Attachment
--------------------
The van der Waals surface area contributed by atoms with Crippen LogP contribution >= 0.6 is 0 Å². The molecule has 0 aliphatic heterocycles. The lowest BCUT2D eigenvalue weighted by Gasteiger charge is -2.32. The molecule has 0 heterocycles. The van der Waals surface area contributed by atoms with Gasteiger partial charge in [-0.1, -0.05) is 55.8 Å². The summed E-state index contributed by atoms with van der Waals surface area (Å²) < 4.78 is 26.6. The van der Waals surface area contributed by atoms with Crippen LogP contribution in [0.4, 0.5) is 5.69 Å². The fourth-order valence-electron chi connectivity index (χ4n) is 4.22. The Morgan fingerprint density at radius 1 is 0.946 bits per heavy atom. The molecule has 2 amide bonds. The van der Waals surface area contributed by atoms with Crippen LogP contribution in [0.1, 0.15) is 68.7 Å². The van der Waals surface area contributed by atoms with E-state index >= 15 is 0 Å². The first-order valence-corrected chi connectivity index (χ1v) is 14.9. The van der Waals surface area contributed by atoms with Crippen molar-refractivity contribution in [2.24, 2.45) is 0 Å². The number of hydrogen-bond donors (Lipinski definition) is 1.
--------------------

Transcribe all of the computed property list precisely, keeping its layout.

The van der Waals surface area contributed by atoms with Crippen LogP contribution >= 0.6 is 0 Å². The molecule has 0 aliphatic heterocycles. The lowest BCUT2D eigenvalue weighted by Gasteiger charge is -2.32. The molecule has 0 heterocycles. The van der Waals surface area contributed by atoms with Gasteiger partial charge in [-0.1, -0.05) is 55.8 Å². The summed E-state index contributed by atoms with van der Waals surface area (Å²) < 4.78 is 26.6. The van der Waals surface area contributed by atoms with Crippen LogP contribution in [0.4, 0.5) is 5.69 Å². The fourth-order valence-electron chi connectivity index (χ4n) is 4.22. The Morgan fingerprint density at radius 1 is 0.946 bits per heavy atom. The molecule has 2 amide bonds. The van der Waals surface area contributed by atoms with Crippen LogP contribution in [0.1, 0.15) is 68.7 Å². The van der Waals surface area contributed by atoms with E-state index >= 15 is 0 Å². The first-order valence-corrected chi connectivity index (χ1v) is 14.9. The van der Waals surface area contributed by atoms with Crippen molar-refractivity contribution in [2.24, 2.45) is 0 Å². The number of hydrogen-bond donors (Lipinski definition) is 1.